June 9, 2009
GIS Mapping Good. Advanced GIS Mapping Even Better.
Geographic Maps Place Key Metrics in a Geographically-relevant Form
Geographic maps in business Intelligence let users make better decisions through geographic visualization and analysis of data. Geographic maps (or GIS maps) are a mashup of a Web-based geographic mapping interface--such as Google's--with corporate data from a database, Web service or other data source.
With good geographic mapping software, report developers can build pages in which markers show up on a map--markers that are tied to a specific metric, like for example retail-strore revenue. Thus, the size of the marker can give an at-a-glance idea of the relative performance of the stores. Also, the same markers can be set up to allow drill down or drill through to another report.
But advanced geographic mapping goes one step further. With advanced GIS mapping features, areas can also be color-coded not unlike a heat map, base on the underlying data to show how specific areas are performing (e.g. for a sales organization) or how they are affected by an event (e.g. appreciation of real estate).
Most data has a component that can be tied to a place; an address, postal code, global positioning system (GPS) location, census block, city, region, country, etc. Geographic mapping lets you visualize, analyze, create and manage data with a geographic component. And you can build compelling maps that help you visualize patterns, trends and exceptions in your data.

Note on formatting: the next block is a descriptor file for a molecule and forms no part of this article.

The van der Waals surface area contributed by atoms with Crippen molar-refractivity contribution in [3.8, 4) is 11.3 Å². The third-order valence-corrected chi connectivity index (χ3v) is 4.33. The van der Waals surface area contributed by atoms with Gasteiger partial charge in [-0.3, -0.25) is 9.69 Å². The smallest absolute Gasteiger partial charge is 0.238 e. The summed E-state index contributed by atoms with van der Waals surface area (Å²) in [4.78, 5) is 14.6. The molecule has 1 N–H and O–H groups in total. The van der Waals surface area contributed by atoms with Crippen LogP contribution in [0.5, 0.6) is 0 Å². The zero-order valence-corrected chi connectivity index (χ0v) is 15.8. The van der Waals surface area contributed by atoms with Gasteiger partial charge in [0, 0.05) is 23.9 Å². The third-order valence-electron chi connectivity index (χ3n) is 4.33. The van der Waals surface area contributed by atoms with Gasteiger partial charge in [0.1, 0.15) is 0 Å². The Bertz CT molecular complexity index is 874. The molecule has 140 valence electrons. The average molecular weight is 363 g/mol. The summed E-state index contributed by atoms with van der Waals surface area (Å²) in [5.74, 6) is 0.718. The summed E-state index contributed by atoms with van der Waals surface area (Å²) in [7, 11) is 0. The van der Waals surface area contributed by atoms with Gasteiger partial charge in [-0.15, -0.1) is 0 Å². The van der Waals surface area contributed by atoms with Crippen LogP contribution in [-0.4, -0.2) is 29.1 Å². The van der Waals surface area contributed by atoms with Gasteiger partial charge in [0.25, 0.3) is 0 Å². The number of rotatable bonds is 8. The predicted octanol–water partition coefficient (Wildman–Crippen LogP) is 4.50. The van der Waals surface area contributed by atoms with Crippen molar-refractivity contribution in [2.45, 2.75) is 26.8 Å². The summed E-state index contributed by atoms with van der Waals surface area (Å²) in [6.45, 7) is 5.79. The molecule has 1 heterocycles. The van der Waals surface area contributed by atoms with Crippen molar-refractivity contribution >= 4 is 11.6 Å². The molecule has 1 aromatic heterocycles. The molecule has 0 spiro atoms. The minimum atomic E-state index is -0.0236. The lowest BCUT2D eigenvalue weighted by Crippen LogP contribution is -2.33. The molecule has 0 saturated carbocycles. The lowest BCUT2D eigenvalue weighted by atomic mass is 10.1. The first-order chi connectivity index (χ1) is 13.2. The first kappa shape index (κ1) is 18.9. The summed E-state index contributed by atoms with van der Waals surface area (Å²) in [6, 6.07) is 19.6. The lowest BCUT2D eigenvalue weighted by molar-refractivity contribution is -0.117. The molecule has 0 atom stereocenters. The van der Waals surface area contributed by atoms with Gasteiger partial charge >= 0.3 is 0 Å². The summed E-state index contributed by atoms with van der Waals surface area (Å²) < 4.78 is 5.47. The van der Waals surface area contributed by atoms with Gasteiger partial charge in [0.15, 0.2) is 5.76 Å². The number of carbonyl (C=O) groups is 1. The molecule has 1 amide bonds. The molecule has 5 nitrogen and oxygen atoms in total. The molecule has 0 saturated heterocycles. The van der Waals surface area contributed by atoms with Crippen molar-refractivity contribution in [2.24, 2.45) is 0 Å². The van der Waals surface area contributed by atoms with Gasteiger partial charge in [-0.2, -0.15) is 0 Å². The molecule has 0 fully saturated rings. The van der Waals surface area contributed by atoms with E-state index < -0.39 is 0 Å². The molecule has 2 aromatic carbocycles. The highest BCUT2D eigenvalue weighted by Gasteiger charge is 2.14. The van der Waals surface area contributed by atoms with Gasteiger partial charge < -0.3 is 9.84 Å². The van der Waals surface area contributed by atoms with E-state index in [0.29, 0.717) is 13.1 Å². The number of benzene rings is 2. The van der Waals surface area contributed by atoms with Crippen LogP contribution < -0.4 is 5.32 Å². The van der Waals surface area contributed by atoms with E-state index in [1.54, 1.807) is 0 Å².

Benefits of Geographic Visualization
Using geographic mapping and visualization, users can visualize, explore and analyze data, revealing patterns, trends and relationships that are not readily apparent in other analysis features. Mapping can help you better answers questions such as:
- Where are my customers?
- What is the environmental impact of a new development?
- Where should I put new stores or facilities?
- How can I maximize my sales route or that of my reps?
- Who is impacted in an emergency?
- What are the highest traffic areas of a city?
The best geographic visualization tools offer the possibility to download boundary information from commonly available sources (e.g. the US Census) without having to build everything by hand. Also, they enable drill-down, drill-through to other reports, as well as the placing of markers on the map that are tied to relevant metrics.
Posted by Hound of the BI-skervilles at June 9, 2009 12:00 PM